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101 Tips for Families – Tip #69

Tip # 69 – Deployment Packages

I sent treats over to my husband in Afghanistan only to discover that the chocolate had been crushed (of course package ripped open) and then had melted in the heat – it went all over pictures and letters.   The shampoo I sent cracked and poured out on everything so I am definitely not perfect in this department either!  I really believe the package doesn’t have to be fancy or filled with expensive things the most valuable thing you will send is letters, cards and photos that share what is happening in your lives and how much your loved one is missed.  I get the most emails with questions about sending packages.  Here are my tips and suggestions.

Package Tips:

* Before the member leaves ask them what they think they will need and, if you can, send it before they leave – they may get it in their first couple of days there which can be a real shock and tough for them and your package could be the bright spot

* In the first phone call or email – ask them what they want more of or would like sent over that they hadn’t realized that they would need/want

* Don’t mix things all in one box (chocolate with shampoo) and make sure that you know all of the items that you have placed in the box (if you do not have the customs forms and mailing forms in advance make a list as you are putting the items in so that you can take it with you and fill it out appropriately)

* Send non-perishable food items (should have at least a 30day shelf life) and non-pressurized items (I think of those as anything that doesn’t spray)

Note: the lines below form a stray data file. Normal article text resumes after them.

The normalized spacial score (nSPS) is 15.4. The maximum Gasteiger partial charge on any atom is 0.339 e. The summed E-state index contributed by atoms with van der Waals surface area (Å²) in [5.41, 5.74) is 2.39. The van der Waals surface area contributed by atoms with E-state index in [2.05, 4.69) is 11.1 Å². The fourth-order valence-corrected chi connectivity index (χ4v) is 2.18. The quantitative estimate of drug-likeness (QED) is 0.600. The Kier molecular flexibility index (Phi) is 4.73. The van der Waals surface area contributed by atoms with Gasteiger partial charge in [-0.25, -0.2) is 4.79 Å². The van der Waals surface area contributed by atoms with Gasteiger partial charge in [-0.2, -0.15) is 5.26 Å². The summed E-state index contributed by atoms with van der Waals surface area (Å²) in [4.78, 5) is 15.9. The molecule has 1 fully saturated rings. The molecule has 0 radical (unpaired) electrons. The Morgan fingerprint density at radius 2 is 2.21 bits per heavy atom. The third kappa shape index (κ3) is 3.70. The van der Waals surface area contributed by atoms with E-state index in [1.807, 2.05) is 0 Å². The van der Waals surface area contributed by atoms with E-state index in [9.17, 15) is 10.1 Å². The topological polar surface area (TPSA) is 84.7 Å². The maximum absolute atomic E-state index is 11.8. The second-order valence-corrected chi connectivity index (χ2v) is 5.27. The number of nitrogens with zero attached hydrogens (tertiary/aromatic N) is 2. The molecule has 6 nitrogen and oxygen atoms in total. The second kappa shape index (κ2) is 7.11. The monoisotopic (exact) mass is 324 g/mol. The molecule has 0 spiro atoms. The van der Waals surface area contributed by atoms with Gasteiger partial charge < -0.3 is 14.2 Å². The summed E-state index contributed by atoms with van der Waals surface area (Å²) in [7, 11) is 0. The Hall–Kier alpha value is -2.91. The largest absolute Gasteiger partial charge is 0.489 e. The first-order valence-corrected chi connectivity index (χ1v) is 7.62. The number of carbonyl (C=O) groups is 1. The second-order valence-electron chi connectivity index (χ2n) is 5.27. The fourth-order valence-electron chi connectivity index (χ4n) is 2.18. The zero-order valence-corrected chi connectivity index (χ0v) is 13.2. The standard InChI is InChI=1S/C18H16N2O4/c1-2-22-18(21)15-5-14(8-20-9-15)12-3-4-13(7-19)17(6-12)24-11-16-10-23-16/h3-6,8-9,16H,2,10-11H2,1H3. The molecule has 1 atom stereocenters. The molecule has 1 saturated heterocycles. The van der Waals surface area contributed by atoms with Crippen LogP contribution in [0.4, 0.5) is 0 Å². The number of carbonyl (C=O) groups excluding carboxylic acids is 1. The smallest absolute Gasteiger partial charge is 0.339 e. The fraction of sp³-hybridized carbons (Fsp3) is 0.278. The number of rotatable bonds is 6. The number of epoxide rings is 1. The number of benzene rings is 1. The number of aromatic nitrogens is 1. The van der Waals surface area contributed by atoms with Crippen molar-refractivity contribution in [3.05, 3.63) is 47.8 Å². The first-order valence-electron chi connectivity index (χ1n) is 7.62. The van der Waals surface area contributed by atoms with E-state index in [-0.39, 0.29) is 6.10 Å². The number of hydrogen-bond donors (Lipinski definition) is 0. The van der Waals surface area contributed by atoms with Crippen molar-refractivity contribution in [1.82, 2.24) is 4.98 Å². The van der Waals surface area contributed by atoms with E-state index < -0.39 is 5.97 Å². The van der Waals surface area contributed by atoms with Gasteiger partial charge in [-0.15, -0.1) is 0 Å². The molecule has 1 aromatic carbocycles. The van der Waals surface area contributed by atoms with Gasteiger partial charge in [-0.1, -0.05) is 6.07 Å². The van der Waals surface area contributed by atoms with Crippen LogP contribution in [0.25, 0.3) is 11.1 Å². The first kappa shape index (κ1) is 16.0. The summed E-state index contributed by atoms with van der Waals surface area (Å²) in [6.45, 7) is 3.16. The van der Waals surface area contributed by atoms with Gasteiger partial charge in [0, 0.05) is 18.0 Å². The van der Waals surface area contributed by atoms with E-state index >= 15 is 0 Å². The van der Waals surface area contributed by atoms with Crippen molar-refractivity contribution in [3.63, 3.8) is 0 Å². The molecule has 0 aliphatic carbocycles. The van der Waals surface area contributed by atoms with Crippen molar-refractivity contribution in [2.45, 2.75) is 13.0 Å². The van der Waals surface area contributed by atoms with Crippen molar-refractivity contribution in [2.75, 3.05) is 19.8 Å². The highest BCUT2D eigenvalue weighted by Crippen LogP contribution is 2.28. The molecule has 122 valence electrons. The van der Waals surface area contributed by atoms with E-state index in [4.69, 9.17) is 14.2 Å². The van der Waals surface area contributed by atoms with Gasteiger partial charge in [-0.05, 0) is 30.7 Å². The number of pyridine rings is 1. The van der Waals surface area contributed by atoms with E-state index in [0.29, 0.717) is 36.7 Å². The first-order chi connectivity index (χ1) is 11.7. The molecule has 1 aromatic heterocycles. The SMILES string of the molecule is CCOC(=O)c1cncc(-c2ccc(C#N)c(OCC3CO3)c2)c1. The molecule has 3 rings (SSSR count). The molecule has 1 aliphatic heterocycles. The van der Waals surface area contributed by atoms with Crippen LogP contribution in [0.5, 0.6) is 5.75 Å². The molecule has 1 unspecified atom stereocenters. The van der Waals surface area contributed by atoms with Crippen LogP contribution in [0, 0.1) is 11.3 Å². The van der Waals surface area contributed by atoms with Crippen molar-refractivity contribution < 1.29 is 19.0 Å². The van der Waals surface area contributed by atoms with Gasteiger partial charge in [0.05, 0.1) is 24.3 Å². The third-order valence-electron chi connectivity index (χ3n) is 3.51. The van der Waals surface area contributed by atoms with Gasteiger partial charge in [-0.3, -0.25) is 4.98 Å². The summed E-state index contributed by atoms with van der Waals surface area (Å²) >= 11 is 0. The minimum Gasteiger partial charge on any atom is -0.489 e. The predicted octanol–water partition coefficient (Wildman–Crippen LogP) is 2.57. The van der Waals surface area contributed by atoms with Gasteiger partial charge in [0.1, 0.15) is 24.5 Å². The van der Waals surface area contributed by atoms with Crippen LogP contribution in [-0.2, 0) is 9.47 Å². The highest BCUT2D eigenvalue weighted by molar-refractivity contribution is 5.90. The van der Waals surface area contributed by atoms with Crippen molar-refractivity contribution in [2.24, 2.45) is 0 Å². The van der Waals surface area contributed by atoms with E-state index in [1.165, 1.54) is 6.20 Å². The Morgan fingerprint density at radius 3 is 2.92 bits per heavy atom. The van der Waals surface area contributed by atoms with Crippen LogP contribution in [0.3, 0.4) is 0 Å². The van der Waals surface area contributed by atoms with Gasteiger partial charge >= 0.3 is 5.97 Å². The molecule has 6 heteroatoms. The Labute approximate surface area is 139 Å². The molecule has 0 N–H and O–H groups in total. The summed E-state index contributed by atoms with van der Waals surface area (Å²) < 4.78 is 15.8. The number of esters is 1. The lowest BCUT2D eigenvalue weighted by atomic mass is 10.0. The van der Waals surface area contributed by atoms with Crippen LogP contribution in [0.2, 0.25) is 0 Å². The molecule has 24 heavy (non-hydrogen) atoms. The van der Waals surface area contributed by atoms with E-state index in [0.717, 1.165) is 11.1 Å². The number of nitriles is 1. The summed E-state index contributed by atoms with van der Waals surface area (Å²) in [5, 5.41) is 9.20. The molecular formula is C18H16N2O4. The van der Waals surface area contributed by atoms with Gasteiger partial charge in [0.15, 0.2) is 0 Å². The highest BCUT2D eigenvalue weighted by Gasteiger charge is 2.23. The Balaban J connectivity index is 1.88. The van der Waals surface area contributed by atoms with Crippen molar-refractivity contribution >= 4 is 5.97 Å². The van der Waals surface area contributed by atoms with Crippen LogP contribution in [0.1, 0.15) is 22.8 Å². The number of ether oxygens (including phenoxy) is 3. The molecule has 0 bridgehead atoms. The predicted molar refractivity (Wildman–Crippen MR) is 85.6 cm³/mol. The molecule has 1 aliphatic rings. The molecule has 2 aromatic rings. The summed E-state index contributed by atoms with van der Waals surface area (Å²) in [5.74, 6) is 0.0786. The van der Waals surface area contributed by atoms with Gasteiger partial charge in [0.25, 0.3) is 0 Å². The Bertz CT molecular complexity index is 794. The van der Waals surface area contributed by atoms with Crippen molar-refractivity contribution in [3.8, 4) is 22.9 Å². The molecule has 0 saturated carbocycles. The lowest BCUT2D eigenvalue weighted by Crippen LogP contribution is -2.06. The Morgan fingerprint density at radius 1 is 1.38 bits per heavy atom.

* Use a padded envelope or strong box depending on what you are sending.  Many packages are going to piled on top of yours which means there are could be 100’s of pounds on top of your box or envelope so make sure it isn’t something breakable/fragile

* Remember that the person you are sending your package to may not get it when it arrives (might not be in the immediate area or in calf) and that it could be sitting unopened for awhile

* If you are sending anything electronic make sure that you take out the battery and pack it put of the item – things can get turned on in the package and then the battery drains.  It can be impossible or costly to get new batteries for certain items

* Some helpful links:  http://www.anysoldier.com/HowToSend.cfmhttp://www.cfpsa.com/en/psp/mil/sending_e.asp , http://www.usps.com/supportingourtroops/welcome.htm

* If it is special or unique or you definitely want it back make copies of it or don’t send it

For more information about our tips, resources and books go to: http://www.whileyouwereaway.org

To submit a tip of your own write to: Megan@whileyouwereaway.org


4 Responses

  1. I use ziplock freezer baggies and tape the lids for things like shampoo shut with clear packing tape. I double bag anything that I think might leak. Don’t mix food and hygiene in the same box. Of course, if the box gets a few 100#’s of other stuff dropped on it , it’s going to leak no matter what you do!
    Tape all of the seams shut and wrap additional tape around the box for reinforcement. Tape over the label completely, so if it gets wet, it will still be readable.
    Hope and pray it gets there intact and soon….

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